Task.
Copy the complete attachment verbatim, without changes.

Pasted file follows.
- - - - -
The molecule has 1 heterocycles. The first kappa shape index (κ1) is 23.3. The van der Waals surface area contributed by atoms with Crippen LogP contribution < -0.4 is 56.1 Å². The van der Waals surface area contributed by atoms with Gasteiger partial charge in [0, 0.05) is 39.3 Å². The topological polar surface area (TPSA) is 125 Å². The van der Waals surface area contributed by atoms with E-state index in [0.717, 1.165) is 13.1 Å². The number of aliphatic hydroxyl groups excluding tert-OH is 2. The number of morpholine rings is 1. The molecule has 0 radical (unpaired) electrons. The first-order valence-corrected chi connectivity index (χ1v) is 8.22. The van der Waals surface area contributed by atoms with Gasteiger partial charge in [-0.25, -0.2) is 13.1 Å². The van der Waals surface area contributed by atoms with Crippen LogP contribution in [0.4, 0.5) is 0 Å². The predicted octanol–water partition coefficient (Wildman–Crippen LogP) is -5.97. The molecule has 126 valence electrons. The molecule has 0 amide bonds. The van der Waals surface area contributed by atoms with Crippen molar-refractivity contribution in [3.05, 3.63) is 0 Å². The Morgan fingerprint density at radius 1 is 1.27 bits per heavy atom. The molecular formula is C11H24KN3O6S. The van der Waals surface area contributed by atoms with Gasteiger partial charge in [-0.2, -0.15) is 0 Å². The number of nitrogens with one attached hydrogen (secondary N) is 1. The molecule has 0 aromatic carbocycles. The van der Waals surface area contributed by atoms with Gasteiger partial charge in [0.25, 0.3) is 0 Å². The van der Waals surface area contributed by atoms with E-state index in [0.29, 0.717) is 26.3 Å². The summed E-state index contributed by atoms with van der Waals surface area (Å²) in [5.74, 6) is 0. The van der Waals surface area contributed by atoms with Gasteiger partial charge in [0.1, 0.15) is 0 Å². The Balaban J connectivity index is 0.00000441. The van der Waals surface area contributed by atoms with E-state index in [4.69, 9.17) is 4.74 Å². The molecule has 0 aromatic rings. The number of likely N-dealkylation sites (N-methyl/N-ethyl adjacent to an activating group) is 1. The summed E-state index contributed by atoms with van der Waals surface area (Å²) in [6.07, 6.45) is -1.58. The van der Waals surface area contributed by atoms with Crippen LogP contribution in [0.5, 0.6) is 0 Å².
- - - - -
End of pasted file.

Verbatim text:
The molecule has 1 heterocycles. The first kappa shape index (κ1) is 23.3. The van der Waals surface area contributed by atoms with Crippen LogP contribution < -0.4 is 56.1 Å². The van der Waals surface area contributed by atoms with Gasteiger partial charge in [0, 0.05) is 39.3 Å². The topological polar surface area (TPSA) is 125 Å². The van der Waals surface area contributed by atoms with E-state index in [0.717, 1.165) is 13.1 Å². The number of aliphatic hydroxyl groups excluding tert-OH is 2. The number of morpholine rings is 1. The molecule has 0 radical (unpaired) electrons. The first-order valence-corrected chi connectivity index (χ1v) is 8.22. The van der Waals surface area contributed by atoms with Gasteiger partial charge in [-0.25, -0.2) is 13.1 Å². The van der Waals surface area contributed by atoms with Crippen LogP contribution in [0.4, 0.5) is 0 Å². The predicted octanol–water partition coefficient (Wildman–Crippen LogP) is -5.97. The molecule has 126 valence electrons. The molecule has 0 amide bonds. The van der Waals surface area contributed by atoms with Crippen molar-refractivity contribution in [3.05, 3.63) is 0 Å². The Morgan fingerprint density at radius 1 is 1.27 bits per heavy atom. The molecular formula is C11H24KN3O6S. The van der Waals surface area contributed by atoms with Gasteiger partial charge in [-0.2, -0.15) is 0 Å². The number of nitrogens with one attached hydrogen (secondary N) is 1. The molecule has 0 aromatic carbocycles. The van der Waals surface area contributed by atoms with Gasteiger partial charge in [0.25, 0.3) is 0 Å². The van der Waals surface area contributed by atoms with E-state index in [0.29, 0.717) is 26.3 Å². The summed E-state index contributed by atoms with van der Waals surface area (Å²) in [5.74, 6) is 0. The van der Waals surface area contributed by atoms with Gasteiger partial charge in [0.1, 0.15) is 0 Å². The Balaban J connectivity index is 0.00000441. The van der Waals surface area contributed by atoms with E-state index in [4.69, 9.17) is 4.74 Å². The molecule has 0 aromatic rings. The number of likely N-dealkylation sites (N-methyl/N-ethyl adjacent to an activating group) is 1. The summed E-state index contributed by atoms with van der Waals surface area (Å²) in [6.07, 6.45) is -1.58. The van der Waals surface area contributed by atoms with Crippen LogP contribution in [0.5, 0.6) is 0 Å².